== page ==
quantied. For a cross-section comparison in recent years, I use a relatively complete measure for both
concepts; for the time-series analysis using nineteenth century data, less satisfactory measures must
be used for both and are described later in the essay.
For the cross-country comparisons I search for exceptions to Friedmans conjecture in a
straightforward manner and show that capitalism and freedom are positively and signicantly related
in 2000, with only few notable exceptions. Then I turn to the time-series data for the nineteenth
century and nd that such a relationship does not occur. This result casts grave doubt on any causal
connection between capitalism and freedom and suggests that the cross-section relationship is due to
country specic variables (as is the case of the relationship between income and political freedom, as
shown by Acemoglu et al., 2008) and to the fact that both capitalism and political freedom are related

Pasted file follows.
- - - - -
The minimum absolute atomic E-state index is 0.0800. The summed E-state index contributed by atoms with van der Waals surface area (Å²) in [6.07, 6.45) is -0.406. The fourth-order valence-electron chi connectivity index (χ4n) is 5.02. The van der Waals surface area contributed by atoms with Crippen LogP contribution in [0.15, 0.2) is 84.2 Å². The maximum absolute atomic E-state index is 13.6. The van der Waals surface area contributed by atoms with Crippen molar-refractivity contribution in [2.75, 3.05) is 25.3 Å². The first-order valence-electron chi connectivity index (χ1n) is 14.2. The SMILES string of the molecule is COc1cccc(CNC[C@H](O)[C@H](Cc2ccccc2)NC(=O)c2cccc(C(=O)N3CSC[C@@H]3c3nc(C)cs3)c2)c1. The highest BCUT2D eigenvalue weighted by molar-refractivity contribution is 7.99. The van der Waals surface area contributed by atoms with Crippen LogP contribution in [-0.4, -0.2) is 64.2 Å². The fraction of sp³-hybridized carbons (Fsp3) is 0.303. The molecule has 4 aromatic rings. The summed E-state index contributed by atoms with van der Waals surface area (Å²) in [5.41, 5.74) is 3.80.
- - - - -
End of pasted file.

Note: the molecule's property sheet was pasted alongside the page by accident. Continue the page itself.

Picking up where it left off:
to per capita GDP, the educational level of the population, and other factors.
2. Conceptual clarications and quantication
Capitalism has a multitude of denitions, but many are difcult to quantify. Nevertheless, by using
a series of indicators, each standardized to have a mean of zero and a standard deviation of one, the
available indicators can be easily combined so that for each country we can determine the degree to
which it approaches a pure capitalist system. The same approach is also used to determine the degree